The Miserly Ghost
or, Conjuration of a Spirit Who Has Hidden a Treasure; Including the Dimissio Cypriani

translated by Brian Johnson

12 pages / November 2022 / 9781947544383

“Brian Johnson’s The Miserly Ghost is a short and spectacular work of translation of a ‘Conjuration of a Spirit Who Has Hidden a Treasure’ excerpted from Johann Scheible’s Das Kloster, itself an important nineteenth-century collection of far older texts and techniques of Germanic folk nigromancy. This Faustian work also includes the infamous Dimissio Cypriani, further explicating links and lines of transmission between the corpus of works attributed to those black magicians of legend, Faustus and Saint Cyprian of Antioch.” –Dr Alexander Cummins

This modest chapbook has been typeset by Joseph Uccello of Viatorium Press and handbound with 18/6 Barbour linen and beautifully inkjet printed onto leaves of Mohawk Via 80# by Wintermute of DRF.

First run of only 7 copies, with more on the way. Backorder available.

In stock (can be backordered)

SKU RPFNIT0008 Category Tags , , , ,


You really can’t take it with you, and those who fail to realize as much before the final accounting comes have often proved to be no end of trouble for those who live on in the vicinity of their estates. Still bound by the material things to which they fettered themselves in life, lacking the power to clearly express what torments them, the inarticulate grasping of the dead for what should have been left behind can manifest in all manner of phenomena customarily characterized as “haunting.”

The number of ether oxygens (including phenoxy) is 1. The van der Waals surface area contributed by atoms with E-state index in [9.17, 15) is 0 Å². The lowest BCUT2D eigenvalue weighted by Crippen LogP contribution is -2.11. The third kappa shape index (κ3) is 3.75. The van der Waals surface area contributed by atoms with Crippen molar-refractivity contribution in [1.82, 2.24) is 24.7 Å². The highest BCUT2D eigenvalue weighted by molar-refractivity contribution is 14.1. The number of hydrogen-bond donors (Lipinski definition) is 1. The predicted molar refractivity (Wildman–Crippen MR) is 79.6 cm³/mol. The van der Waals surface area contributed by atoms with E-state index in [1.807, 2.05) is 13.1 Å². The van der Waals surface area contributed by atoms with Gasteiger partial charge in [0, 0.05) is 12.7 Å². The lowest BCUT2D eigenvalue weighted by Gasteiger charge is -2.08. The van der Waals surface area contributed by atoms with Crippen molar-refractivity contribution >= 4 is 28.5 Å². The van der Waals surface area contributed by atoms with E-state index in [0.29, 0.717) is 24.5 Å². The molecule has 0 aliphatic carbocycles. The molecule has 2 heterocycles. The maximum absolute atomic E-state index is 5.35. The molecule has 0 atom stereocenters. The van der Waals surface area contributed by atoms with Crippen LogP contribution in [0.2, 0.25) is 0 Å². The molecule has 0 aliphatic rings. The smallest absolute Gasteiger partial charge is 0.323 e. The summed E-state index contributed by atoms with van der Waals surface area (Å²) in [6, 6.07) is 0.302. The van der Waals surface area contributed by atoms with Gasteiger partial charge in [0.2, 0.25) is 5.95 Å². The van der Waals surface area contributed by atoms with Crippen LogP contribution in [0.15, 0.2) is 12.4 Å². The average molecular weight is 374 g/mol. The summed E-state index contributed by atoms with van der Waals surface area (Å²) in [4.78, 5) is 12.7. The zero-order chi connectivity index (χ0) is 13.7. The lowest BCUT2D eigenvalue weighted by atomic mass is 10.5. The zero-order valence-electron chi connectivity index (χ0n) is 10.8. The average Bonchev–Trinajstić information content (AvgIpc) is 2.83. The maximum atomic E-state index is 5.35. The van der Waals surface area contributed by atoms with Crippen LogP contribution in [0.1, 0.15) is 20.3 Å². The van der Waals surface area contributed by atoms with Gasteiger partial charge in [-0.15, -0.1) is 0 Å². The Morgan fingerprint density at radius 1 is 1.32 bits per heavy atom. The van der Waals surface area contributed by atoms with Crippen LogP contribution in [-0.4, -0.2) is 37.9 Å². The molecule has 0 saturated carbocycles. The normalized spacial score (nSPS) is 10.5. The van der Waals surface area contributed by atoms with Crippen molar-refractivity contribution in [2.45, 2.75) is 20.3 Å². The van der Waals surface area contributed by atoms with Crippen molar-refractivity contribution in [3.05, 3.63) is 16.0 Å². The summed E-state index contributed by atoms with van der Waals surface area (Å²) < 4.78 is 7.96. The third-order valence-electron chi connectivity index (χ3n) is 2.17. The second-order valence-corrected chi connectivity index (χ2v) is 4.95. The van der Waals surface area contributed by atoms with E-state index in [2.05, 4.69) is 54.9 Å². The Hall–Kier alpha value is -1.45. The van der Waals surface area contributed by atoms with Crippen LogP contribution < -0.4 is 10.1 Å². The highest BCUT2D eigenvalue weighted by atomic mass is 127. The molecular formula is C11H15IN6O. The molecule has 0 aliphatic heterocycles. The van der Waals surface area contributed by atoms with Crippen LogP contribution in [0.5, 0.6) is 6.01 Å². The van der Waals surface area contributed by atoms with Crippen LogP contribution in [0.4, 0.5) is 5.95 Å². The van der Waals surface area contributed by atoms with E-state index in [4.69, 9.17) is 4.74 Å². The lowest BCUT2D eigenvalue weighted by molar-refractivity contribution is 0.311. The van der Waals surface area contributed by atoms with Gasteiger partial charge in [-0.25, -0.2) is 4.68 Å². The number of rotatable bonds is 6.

Dispelling such posthumous obsessions has been the object of exorcisms, propitiations, and affiliated priestly rituals since antiquity. Among the most ancient of magical rites and incantations are those designed to contact, conjure, and compel the spirits of the deceased, often in order to glean some vital knowledge which they took with them to the grave. And among the most ubiquitous of cunning crafts are those concerned with the discovery of concealed treasure, or the locating of those who have absconded with it. It is perhaps not surprising then that these two concerns should find their synthesis in the working-books of charms and prayers employed by freelance sorcerers down through the ages, and nowhere moreso than in the silver-rich and fractiously sectarian lands of early-modern Germany.

Divulged here is one such magical modus operandi, translated from the Latin text – as preserved by the Stuttgart antiquarian publisher Johann Scheible in the 1846 edition of his folkloric and grimoiric miscellany Das Kloster – and presented in the form of a chapbook not unlike those of the Volksbücher corpus which circulated sensational tales of ghostly apparitions and ill-won riches, if not the methods of summoning them forth…

About the Author

Brian Johnson is a freelance writer, translator, humanities scholar, and editor. His personal research is largely concerned with reconstructing the esoteric worldviews and practices of historical individuals, based upon the study of primary source documents.


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